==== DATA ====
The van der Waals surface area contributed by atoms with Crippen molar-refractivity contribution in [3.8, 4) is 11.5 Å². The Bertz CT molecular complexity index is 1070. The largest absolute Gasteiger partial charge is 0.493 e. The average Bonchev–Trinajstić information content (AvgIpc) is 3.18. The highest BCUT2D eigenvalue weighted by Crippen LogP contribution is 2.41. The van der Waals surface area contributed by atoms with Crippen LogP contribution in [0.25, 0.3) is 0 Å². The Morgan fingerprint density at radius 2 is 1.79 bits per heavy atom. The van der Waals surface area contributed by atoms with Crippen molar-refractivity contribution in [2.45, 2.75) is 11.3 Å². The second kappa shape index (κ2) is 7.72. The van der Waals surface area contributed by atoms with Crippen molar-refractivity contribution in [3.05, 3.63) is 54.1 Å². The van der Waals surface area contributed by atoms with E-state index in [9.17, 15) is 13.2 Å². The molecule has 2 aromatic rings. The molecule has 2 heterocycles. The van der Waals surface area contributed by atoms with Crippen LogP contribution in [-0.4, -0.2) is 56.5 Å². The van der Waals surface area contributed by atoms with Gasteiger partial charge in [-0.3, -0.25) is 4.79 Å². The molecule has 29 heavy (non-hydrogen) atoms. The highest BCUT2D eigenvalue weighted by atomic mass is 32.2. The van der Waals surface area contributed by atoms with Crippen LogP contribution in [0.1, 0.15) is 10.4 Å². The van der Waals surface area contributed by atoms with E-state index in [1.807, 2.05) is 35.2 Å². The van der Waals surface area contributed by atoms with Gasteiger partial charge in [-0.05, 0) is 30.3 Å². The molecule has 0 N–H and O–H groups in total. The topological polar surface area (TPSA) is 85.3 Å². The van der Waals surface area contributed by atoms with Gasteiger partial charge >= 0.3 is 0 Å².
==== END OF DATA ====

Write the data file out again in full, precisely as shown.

The van der Waals surface area contributed by atoms with Crippen molar-refractivity contribution in [3.8, 4) is 11.5 Å². The Bertz CT molecular complexity index is 1070. The largest absolute Gasteiger partial charge is 0.493 e. The average Bonchev–Trinajstić information content (AvgIpc) is 3.18. The highest BCUT2D eigenvalue weighted by Crippen LogP contribution is 2.41. The van der Waals surface area contributed by atoms with Crippen LogP contribution in [0.25, 0.3) is 0 Å². The Morgan fingerprint density at radius 2 is 1.79 bits per heavy atom. The van der Waals surface area contributed by atoms with Crippen molar-refractivity contribution in [2.45, 2.75) is 11.3 Å². The second kappa shape index (κ2) is 7.72. The van der Waals surface area contributed by atoms with Crippen molar-refractivity contribution in [3.05, 3.63) is 54.1 Å². The van der Waals surface area contributed by atoms with E-state index in [9.17, 15) is 13.2 Å². The molecule has 2 aromatic rings. The molecule has 2 heterocycles. The van der Waals surface area contributed by atoms with Crippen LogP contribution in [-0.4, -0.2) is 56.5 Å². The van der Waals surface area contributed by atoms with Gasteiger partial charge in [-0.3, -0.25) is 4.79 Å². The molecule has 29 heavy (non-hydrogen) atoms. The highest BCUT2D eigenvalue weighted by atomic mass is 32.2. The van der Waals surface area contributed by atoms with Crippen LogP contribution in [0.1, 0.15) is 10.4 Å². The van der Waals surface area contributed by atoms with E-state index in [1.807, 2.05) is 35.2 Å². The van der Waals surface area contributed by atoms with Gasteiger partial charge in [-0.05, 0) is 30.3 Å². The molecule has 0 N–H and O–H groups in total. The topological polar surface area (TPSA) is 85.3 Å². The van der Waals surface area contributed by atoms with Gasteiger partial charge >= 0.3 is 0 Å².